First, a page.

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What does
Brexit mean

for your Outbound Strategy

The transition period is over. We’re now one month into Brexit and many companies have been asking themselves what the consequences will be for their business, their clients and other companies throughout the UK.

Here’s what we know so far.

Data protection and UK adequacy

The free flow of data between the UK and Europe supports more than £100 billion in trade. So, when we say that a mutually acceptable agreement on data transfer is important, that’s putting it mildly.

As part of the Brexit deal, the UK and European Union have agreed to a short-term arrangement which allows the free flow of personal data between the UK and Europe.

What happens next boils down to UK adequacy regarding data protection. Post-Brexit, the UK is deemed a `third county’ – and the European Commission has the power to decide whether a third country has adequate levels of data protection.

Provided the UK’s laws are considered adequate, things can continue as before.

But what happens if the European Commission decides that our laws are not adequate?

We don’t yet know, but you may want to consider SCCs.

SCCs

By way of a quick reminder, international standard contractual clauses (SCCs) allow businesses to transfer personal data to a third country – in other words, countries outside the UK and EEA which don’t have an adequacy decision from the European Commission.

If you’re a small or medium sized business, SCCs are probably your best option. There are no realistic alternatives.

For larger organisations, or those with well-established transfer mechanisms, you may not need SCCs provided your group has approved binding corporate rules (BCRs) in place.

As mentioned, the need for SCCs will depend on the decision regarding UK adequacy. We’ll keep you posted on this.

SCCs

By way of a quick reminder, international standard contractual clauses (SCCs) allow businesses to transfer personal data to a third country – in other words, countries outside the UK and EEA which don’t have an adequacy decision from the European Commission.

If you’re a small or medium sized business, SCCs are probably your best option. There are no realistic alternatives.

For larger organisations, or those with well-established transfer mechanisms, you may not need SCCs provided your group has approved binding corporate rules (BCRs) in place.

As mentioned, the need for SCCs will depend on the decision regarding UK adequacy. We’ll keep you posted on this.

Do you need an EU representative?

Post-Brexit, companies based in the UK will need to appoint an EU representative if:

• You offer goods and services to individuals in the EEA, or
• monitor an individual’s behaviour, and
• you don’t have a branch, office or establishment in an EEA state.

You may be wondering about what is meant by `monitoring an individual’s behaviour’ – and to be honest, we are too. At the time of writing, it’s unclear.

The ICO have told us that an `EEA individual’ includes a business employee, and that `monitoring behaviour’ can cover behavioural advertisement and geo-localisation activities. Therefore, if your marketing targets EEA employees based on what they do and where they are located, you could run into difficulties without an EU rep.

That said, if you contact them simply because of their specific business sector, you should be OK. Their location and behaviour are irrelevant.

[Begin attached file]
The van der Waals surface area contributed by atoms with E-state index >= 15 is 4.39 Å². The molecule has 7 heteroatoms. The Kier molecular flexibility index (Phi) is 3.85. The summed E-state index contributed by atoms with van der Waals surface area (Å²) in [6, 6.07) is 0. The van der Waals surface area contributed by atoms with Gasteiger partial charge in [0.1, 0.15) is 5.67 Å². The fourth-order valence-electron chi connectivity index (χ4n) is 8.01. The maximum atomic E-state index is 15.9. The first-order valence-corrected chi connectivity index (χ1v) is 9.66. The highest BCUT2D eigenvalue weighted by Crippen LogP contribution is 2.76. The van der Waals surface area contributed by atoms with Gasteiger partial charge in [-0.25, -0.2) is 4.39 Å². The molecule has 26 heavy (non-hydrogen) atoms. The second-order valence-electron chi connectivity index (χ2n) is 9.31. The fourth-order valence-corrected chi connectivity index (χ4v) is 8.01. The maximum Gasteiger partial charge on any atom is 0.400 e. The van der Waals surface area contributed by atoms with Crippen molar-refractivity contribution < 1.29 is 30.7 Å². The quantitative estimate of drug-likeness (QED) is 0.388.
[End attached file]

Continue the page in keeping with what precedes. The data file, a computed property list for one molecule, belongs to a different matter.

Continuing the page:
The need for an EU representative: a quick checklist

Does your organisation do the following?

• Describe products or services in the language of an EU member state?
• Offer prices in Euros?
• Run marketing campaigns targeted at an EU audience?
• Mention dedicated contact details to be reached from an EU country?
• Use top-level domain names such as .de or .eu?
• Mention customers based in one or more EU states?

If the answer is yes to any of those, appoint an EU representative. However, provided your marketing activities are NOT actively targeting EU citizens, this won’t be necessary.

The need for an EU representative: a quick checklist

Does your organisation do the following?

• Describe products or services in the language of an EU member state?
• Offer prices in Euros?
• Run marketing campaigns targeted at an EU audience?
• Mention dedicated contact details to be reached from an EU country?
• Use top-level domain names such as .de or .eu?
• Mention customers based in one or more EU states?

If the answer is yes to any of those, appoint an EU representative. However, provided your marketing activities are NOT actively targeting EU citizens, this won’t be necessary.

Unintended consequences

Brexit means that the one-stop shop has fallen away. The UK (and ICO) are no longer the lead supervisory authority for the EU when it comes to managing breaches of GDPR.

In the UK, the GDPR has now been replaced by UK GDPR. While most of its provisions mirror that of the GDPR, there are still a number of unknowns – including how the ICO will coordinate and cooperate with EU data protection authorities over breaches.
Potentially, there may be unintended consequences. For example, could UK organisations be punished twice for any breach of data laws – by the ICO under UK GDPR, and additionally by any number regulators in the EU?

Again, we don’t yet know.

Most of these unknowns will be cleared up in about 6 months’ time when the European Commission makes its decision regarding UK adequacy.

If we hear anything in the meantime, we shall keep you posted.

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